Monday, June 19, 2000

Bobbin' for a Million Dollars

My life is one big party. I'm such a lively guy that I don't even have to plan my excitement. It just happens.

This summer I was going to lay low, trying to recuperate from my wild and wacky ride through winter and spring. The only thing on my docket was a possible trip to Salt Lake City to see the Buzz (featuring Doug Mientkiewicz, Chad Allen, Javier Valentin, Torii Hunter, Dan Perkins, and Todd Walker) play AAA baseball. Other than that I intended on tending to my garden and patterning my life after the mellow Mr. Max as much as possible.

But you never know what's up ahead. Just these past few weeks a couple of vital unforeseen ingredients have popped into my life quicker than the weeds have spread through my garden.

Last Friday I zipped right from work down to downtown Minneapolis to try and get my Harmon Killebrew bobble head doll. The Twins were giving them out to the first 5,000 fans in attendance at that night's game. I parked and saw a great number of people already lined up around the dome. I met my friend and together we stood in line. The gates weren't supposed to open until 5:30 but they decided to open them up shortly after five. Luckily we both got our bobble head dolls. It was one of the few times in my life I was glad to be one of 5,000 people.

Being a season ticket holder sometimes I have wondered over the past few seasons if I'm getting my money's worth. When I looked over the schedule and the promotions this year I actually looked forward to the four bobble head nights. My plan was to get four nice marble stands, collect the dolls, put the stands in the corners of my living room, and voila, have a festive decorative conversation starter. Having gotten my first piece I must say it really is a nice item. Made out of porcelain and hand painted, Harmon's little bobbin' head has entertained me for days. I noticed later in the week people began putting up the dolls for auction on Ebay. There are bids up to $147.50 though I wouldn't think of selling my little guy for anything in the world. He's just too darn fun.

In addition to being a proud roommate to a bobble head doll I also met another who made my heart pitter patter in excitement over her inspiring presence. Along with tens of millions other Americans I have become hooked on CBS's Survivor show. There's no need for a deep analysis here- all that has been written about the fascinating look at group dynamics and the disturbing growth in our collective voyeurism- is probably true. The premise of the show- sticking 16 people on an island, putting them through the trenches, and having them vote each other off the island until one person remains (and wins a million bucks) is probably as stupid as it sounds. Yet it is spellbinding TV. Better than MTV's The Real World, Survivor certainly has been the talk of my office (and has gotten superlative ratings throughout the country). It's the most exciting show since Savannah.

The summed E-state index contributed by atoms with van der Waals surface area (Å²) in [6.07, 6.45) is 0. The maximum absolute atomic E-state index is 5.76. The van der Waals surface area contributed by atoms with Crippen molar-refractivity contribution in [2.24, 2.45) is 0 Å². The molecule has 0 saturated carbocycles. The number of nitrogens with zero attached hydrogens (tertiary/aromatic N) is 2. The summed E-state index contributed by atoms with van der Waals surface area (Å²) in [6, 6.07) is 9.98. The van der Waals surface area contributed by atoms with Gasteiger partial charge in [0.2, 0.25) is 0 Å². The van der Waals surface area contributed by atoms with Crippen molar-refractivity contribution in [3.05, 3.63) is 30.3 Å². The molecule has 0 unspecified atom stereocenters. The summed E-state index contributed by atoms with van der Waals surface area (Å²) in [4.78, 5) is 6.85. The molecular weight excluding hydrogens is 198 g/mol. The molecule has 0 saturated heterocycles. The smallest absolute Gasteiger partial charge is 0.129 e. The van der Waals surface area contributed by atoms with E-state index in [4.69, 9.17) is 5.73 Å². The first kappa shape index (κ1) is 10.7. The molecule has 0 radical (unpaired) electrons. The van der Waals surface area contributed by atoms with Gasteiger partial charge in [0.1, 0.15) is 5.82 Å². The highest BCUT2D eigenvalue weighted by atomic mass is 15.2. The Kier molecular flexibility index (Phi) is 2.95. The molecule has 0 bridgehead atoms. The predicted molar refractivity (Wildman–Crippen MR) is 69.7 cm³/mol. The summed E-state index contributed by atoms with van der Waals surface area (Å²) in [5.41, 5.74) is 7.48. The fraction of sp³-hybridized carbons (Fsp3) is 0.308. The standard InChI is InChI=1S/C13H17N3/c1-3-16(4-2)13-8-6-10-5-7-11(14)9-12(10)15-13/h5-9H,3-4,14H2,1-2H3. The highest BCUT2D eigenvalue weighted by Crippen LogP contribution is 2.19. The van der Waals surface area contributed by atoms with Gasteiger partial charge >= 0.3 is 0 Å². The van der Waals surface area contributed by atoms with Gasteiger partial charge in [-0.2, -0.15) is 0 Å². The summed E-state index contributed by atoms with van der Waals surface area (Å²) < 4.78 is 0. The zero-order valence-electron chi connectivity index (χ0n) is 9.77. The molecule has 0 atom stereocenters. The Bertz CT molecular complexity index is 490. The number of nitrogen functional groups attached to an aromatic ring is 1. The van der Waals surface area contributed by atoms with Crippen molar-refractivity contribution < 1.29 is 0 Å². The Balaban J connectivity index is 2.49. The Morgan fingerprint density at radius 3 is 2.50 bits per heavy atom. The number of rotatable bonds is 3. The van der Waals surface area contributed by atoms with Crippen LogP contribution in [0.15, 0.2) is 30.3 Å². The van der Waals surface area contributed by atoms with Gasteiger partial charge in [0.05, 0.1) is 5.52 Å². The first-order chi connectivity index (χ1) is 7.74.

Of course from week one I was rooting for one particular member, a young attorney from San Francisco, Stacey Stillman. Stacey, who specializes in environmental law, seems to be the type of person who I could walk up to and ask why the St. Paul air smelled like toast most of last week. If this was Gilligan's island, Stacy would be an acidic Mary Ann, immediately mesmerizing with her sarcastic allure. Her feud with Rudy, the ex-Navy Seal has been the most entertaining part of the first three shows.

Unfortunately this week that feud came to a head and it became apparent that one of the two would be the next voted off the island. As the Tagi tribe made their way through a pouring rain to the Tribal Council to make the fatal decision- Stacey's time as a surviving member was sadly numbered. When the final vote was tallied and she indeed had been voted off, a look of defiance and disappointment crossed her pretty face. She was sure they had made the wrong decision and darn it, so was I. I don't even know if I can continue to watch the show with her spunky charisma missing.

If you would have approached me only a month ago (and why didn't you?) and told me that shortly my life would revolve around a nodding porcelain doll, with my heart smitten with a 27-year old San Francisco survivor who didn't survive on a silly little TV show, and that I'd be so entertained by watching people eat beetle larvae and rats, I would have bet my house that wouldn't be the case. Oh life can be strange.

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